In Devil with a Red Apron on, David Leite recounts the trouble, frustration, and exasperation of trying to learn his family’s favorite Portuguese recipes from his mother.
Enter my mother’s kitchen, a domain she’s ruled with benign autocracy for more than 59 years, and all physical laws and culinary edicts cease to exist there. It’s like finding yourself in the loony world of a Warner Bros. cartoon where pain is comical, time and space are elastic, and gravity acts as if it never heard of Sir Isaac Newton. For example, when making garnish for a dish, my mother will grab a gargantuan bunch of parsley and, with the ferocity of the Tasmanian Devil, buzz through it in seconds, leaving a thimble-size pile of green flecks. She is a human Ginsu knife.
Apparently, in her kitchen, short tempers seem to cause short cooking times, too. Proof: She will fill a pot with water, dump in three fistfuls of dried fava beans, add a 10-ounce link of Portuguese sausage, called chouriço, and crank the flame to high. If she’s had a rough day, she’ll give the pot a hooded glance, and the soup is roiling in minutes. Whoever said a watched pot never boils never knew my mother.
On her “Me Days,” though—peaceful afternoons when all she has to do is write several dozen e-mails, wash and iron my father’s underwear, and reorganize the silverware drawer—she’ll go through the identical process of soup making. Yet the pot, even though set over the same heat, will only burble, never boil, no matter how long it’s been on the stove. Considering her preternatural ways in the kitchen, it’s no wonder that until the age of 12 I was terrified that I was a real-life Damien, as depicted in the film The Omen: a prepubescent possessor of dark and supernatural powers.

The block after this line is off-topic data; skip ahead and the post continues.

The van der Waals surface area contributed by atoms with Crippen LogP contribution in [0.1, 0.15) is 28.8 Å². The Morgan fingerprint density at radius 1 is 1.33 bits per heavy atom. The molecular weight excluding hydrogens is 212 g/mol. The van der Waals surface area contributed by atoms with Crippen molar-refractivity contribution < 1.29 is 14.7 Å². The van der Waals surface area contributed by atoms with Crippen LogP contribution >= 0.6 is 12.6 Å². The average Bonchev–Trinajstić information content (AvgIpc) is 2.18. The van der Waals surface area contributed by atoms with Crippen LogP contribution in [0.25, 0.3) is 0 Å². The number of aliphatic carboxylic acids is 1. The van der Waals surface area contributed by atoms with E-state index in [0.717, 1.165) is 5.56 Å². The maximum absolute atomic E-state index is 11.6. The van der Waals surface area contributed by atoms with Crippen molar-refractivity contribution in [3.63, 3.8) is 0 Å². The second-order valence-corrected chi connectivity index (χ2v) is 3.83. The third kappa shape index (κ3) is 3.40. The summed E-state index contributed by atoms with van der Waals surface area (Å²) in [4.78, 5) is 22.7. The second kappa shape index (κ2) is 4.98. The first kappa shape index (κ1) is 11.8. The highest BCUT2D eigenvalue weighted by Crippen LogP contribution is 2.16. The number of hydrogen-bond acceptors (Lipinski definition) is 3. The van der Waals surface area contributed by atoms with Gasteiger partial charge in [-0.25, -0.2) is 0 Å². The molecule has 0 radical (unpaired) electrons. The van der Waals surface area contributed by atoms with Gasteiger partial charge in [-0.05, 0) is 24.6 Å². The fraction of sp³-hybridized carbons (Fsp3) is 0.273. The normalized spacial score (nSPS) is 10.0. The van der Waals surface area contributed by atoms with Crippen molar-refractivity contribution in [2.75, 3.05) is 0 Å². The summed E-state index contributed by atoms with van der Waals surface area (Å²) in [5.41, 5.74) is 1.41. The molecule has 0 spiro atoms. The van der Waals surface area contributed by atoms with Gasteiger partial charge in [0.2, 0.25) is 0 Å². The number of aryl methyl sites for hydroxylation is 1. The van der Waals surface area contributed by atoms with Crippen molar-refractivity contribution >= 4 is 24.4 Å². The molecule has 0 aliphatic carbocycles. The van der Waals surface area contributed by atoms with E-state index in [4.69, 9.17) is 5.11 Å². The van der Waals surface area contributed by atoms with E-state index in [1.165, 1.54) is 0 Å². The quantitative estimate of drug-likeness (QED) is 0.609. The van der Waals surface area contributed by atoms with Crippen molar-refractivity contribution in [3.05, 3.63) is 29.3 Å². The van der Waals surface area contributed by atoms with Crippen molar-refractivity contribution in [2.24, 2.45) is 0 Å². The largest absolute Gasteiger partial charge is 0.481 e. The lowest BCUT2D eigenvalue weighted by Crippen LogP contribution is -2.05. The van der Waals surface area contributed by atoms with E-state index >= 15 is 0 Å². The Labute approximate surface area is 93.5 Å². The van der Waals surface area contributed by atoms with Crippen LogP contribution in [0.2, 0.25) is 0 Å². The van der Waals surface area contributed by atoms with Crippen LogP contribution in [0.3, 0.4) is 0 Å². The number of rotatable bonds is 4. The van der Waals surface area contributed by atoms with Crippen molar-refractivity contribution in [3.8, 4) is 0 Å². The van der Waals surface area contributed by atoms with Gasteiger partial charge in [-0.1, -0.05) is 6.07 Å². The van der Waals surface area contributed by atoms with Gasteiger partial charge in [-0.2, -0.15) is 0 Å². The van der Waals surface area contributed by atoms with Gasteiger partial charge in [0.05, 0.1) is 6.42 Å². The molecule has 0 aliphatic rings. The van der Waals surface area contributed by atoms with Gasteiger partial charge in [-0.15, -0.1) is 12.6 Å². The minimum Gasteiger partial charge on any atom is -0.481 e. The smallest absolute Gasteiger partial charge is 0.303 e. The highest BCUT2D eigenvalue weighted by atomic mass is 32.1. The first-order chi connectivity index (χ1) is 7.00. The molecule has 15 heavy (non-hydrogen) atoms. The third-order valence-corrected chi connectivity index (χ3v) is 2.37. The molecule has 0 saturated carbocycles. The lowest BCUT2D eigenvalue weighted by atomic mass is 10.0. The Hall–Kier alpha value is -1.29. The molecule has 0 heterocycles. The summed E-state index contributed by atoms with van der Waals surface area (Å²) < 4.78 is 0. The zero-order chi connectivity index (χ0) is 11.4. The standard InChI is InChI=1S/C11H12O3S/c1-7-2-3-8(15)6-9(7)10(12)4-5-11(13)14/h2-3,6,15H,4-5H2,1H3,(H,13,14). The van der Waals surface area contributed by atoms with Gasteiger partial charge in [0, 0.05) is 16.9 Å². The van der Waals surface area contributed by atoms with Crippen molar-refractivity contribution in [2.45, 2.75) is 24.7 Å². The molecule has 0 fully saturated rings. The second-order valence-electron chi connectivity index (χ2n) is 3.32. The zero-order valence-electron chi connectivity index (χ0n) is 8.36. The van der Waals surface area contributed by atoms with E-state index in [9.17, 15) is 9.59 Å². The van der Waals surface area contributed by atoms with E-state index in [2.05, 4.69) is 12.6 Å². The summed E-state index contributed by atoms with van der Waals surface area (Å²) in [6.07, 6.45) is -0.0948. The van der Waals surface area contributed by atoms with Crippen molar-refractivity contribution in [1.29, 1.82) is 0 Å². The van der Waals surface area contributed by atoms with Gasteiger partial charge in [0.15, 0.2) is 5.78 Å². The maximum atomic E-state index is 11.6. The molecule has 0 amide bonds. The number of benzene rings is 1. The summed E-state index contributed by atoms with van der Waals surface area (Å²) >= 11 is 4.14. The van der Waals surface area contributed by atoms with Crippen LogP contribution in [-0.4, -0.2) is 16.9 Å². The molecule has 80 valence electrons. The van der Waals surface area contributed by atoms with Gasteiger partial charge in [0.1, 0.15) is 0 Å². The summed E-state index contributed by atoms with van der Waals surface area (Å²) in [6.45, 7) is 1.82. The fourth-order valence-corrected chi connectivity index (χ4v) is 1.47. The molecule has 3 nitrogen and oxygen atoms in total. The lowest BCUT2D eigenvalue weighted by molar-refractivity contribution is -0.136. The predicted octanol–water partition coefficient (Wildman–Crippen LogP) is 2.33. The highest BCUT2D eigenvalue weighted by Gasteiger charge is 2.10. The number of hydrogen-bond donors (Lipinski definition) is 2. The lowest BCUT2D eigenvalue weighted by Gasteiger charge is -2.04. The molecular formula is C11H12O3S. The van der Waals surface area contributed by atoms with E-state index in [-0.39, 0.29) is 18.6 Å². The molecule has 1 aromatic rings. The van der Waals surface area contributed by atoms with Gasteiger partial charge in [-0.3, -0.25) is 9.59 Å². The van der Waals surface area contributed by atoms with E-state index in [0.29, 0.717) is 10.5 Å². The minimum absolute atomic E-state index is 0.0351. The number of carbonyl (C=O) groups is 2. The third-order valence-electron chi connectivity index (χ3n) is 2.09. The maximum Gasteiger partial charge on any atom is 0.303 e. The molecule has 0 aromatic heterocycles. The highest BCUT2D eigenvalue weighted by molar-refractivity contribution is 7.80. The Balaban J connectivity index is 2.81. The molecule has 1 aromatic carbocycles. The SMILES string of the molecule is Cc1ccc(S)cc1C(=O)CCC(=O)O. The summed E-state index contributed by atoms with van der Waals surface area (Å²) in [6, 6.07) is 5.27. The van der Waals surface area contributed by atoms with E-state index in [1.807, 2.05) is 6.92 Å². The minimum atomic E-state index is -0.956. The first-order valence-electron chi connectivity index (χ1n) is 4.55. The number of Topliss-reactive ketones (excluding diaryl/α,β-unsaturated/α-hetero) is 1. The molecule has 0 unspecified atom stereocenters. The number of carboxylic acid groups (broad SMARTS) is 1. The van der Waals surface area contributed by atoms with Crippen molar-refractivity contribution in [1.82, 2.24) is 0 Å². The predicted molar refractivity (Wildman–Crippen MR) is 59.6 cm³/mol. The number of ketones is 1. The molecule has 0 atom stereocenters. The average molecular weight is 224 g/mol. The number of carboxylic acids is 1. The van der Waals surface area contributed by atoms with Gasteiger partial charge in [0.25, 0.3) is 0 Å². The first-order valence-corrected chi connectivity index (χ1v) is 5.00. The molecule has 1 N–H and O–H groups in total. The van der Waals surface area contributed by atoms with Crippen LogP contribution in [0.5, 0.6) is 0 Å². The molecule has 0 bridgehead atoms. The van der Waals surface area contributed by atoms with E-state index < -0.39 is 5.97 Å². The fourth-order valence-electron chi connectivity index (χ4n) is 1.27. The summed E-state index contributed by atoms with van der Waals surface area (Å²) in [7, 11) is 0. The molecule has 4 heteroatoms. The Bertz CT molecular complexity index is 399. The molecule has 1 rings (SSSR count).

But despite her ample gifts at the stove, she has one of the worst batterie de cuisine in New England. Search her cupboards and cabinets, and there’s not a cookbook, measuring cup (save the one she got from Weight Watchers in 1964), or measuring spoon to be found. The one knife she does have is older than me, and every so often my father trundles to the basement, puts on his protective goggles, flicks on the rotary grinder, and files off another sixteenth of an inch in the name of sharpness.
It was into this anarchic and wacky kitchen that I walked to learn our family’s repertoire of Portuguese cuisine.
I began by pestering my mother for recipes, which proved futile because I soon discovered she didn’t cook with any. Sure, tucked away in a bedroom drawer was a green leather-bound telephone directory (circa 1958) filled with a sizable collection of recipes that she had carefully transcribed onto its gray pages—under the correct alphabetical tab, of course. But these recipes were so lackluster and ordinary, nothing like the dishes she makes nowadays, that my only recourse was to cook with her.
So there we stood, side by side, weekend after weekend: her chopping, dicing, poking, and pounding, and me frantically scooping ingredients into measuring cups or weighing them on a scale that I’d brought from home before she could elbow her way to the stove and toss it all in a big pan.
“Measuring cups are for wimps,” she warned, pointing her knife at me. Then she held out her cupped hand: “This is all you need.” I put my hand alongside hers; it was three times the size.